Frostbite racing on the Chesapeake 2017: Exhilarating, awesome, amazing, windy, the best time of year to sail… these are only a few of the reasons frostbite racers give us when we ask why they continue to race all winter long (as their summer-loving counterparts stay home and make soup). Boat-traffic-free harbors and vivid blue winter skies also make frostbite racers’ lists of what to love about winter days on the Bay.
For some clubs, such as the folks at Hampton Yacht Club, frostbite racing starts Halloween weekend and runs through Thanksgiving, which may make for a chilly day or two on the water, but not so biting, not yet frosty. Other clubs host fall “frigid digit” regattas that sometimes fall on 80-degree days!
Then, the balmy fall ends. The cold blasts over our Bay; the water temperature dips. The hard-core frostbiters come out. These are the ones who layer up and head out with their Thermoses in hand and silly grins on their faces, who when faced with the prospect of snow flurries, will just shrug and say “Oh, well.” The rest of us are stoking the fires at home and planning to bake cookies, while frostbiters face frigid afternoons head on and gleefully. They can’t wait to get back on the water and see their frostbiting friends.
Then, we have the true crazies: the dinghy sailors. These are the ones who own wet and dry suits and have very particular opinions on the warmest gloves—they often mention garden gloves you get at the hardware store or lobster fishermen’s gloves. Some sailors have odd waterproofing techniques such as layering plastic grocery bags over their neoprene socks before putting on their boots. They have favorite hats and tips and tricks for iced up lines. They revel in exchanging tales of heavy winds, capsizing, and chipping ice off the bow.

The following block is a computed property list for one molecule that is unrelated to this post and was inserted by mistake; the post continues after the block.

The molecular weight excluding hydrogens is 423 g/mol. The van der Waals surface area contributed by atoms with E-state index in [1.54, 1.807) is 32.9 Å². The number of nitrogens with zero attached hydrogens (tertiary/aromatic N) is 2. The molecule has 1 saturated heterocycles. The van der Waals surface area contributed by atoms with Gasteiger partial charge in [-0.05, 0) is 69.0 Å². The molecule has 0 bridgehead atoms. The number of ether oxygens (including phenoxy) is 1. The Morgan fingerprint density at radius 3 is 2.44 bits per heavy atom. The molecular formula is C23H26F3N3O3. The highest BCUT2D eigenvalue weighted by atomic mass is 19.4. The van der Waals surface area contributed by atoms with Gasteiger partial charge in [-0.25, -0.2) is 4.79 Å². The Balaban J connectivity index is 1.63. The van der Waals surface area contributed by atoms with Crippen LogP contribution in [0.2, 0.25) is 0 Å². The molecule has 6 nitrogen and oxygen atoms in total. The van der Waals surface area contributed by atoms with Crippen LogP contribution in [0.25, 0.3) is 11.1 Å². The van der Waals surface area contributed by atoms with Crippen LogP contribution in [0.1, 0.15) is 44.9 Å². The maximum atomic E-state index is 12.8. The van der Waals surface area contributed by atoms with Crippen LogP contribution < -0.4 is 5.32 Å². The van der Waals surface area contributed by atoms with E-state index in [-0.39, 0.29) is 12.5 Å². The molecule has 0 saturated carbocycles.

In two decades of interviewing frostbite racers about their safety practices and what they enjoy about cold-water sailing, one thing is clear: they are welcoming. If you’re wondering if you, too, can try winter sailing, the answer is yes. All you need to do is reach out to one of the following clubs and see who needs crew.
Annapolis Yacht Club: Racing Sundays through March.
Downtown Sailing Center: Racing Saturdays through January.
Hampton Yacht Club: Racing Sundays through November and Dana Dillon New Year’s Madness Race.
Herrington Harbour Sailing Association: Racing Sundays through December.
Potomac River Sailing Association: Racing Sundays through February.
Severn Sailing Association: Racing Lasers and Laser Radials Sundays through April.
Southern Maryland Sailing Association: Racing Sundays through November.